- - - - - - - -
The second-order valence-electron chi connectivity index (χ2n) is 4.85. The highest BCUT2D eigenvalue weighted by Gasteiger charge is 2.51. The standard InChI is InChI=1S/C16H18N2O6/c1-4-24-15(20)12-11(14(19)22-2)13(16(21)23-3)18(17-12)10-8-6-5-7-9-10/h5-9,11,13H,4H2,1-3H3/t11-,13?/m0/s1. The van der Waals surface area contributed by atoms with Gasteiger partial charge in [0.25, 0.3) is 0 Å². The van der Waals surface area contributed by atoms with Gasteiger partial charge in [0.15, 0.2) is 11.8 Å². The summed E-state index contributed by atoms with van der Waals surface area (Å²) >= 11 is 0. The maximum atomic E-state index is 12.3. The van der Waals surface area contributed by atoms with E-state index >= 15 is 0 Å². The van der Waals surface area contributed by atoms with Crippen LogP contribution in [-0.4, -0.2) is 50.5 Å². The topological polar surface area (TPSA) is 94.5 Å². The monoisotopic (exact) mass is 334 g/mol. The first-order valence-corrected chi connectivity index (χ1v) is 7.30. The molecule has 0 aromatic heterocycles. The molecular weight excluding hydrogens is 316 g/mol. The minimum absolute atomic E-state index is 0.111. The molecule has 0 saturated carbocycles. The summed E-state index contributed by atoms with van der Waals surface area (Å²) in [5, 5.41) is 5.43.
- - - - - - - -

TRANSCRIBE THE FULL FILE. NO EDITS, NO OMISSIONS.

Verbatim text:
The second-order valence-electron chi connectivity index (χ2n) is 4.85. The highest BCUT2D eigenvalue weighted by Gasteiger charge is 2.51. The standard InChI is InChI=1S/C16H18N2O6/c1-4-24-15(20)12-11(14(19)22-2)13(16(21)23-3)18(17-12)10-8-6-5-7-9-10/h5-9,11,13H,4H2,1-3H3/t11-,13?/m0/s1. The van der Waals surface area contributed by atoms with Gasteiger partial charge in [0.25, 0.3) is 0 Å². The van der Waals surface area contributed by atoms with Gasteiger partial charge in [0.15, 0.2) is 11.8 Å². The summed E-state index contributed by atoms with van der Waals surface area (Å²) >= 11 is 0. The maximum atomic E-state index is 12.3. The van der Waals surface area contributed by atoms with E-state index >= 15 is 0 Å². The van der Waals surface area contributed by atoms with Crippen LogP contribution in [-0.4, -0.2) is 50.5 Å². The topological polar surface area (TPSA) is 94.5 Å². The monoisotopic (exact) mass is 334 g/mol. The first-order valence-corrected chi connectivity index (χ1v) is 7.30. The molecule has 0 aromatic heterocycles. The molecular weight excluding hydrogens is 316 g/mol. The minimum absolute atomic E-state index is 0.111. The molecule has 0 saturated carbocycles. The summed E-state index contributed by atoms with van der Waals surface area (Å²) in [5, 5.41) is 5.43.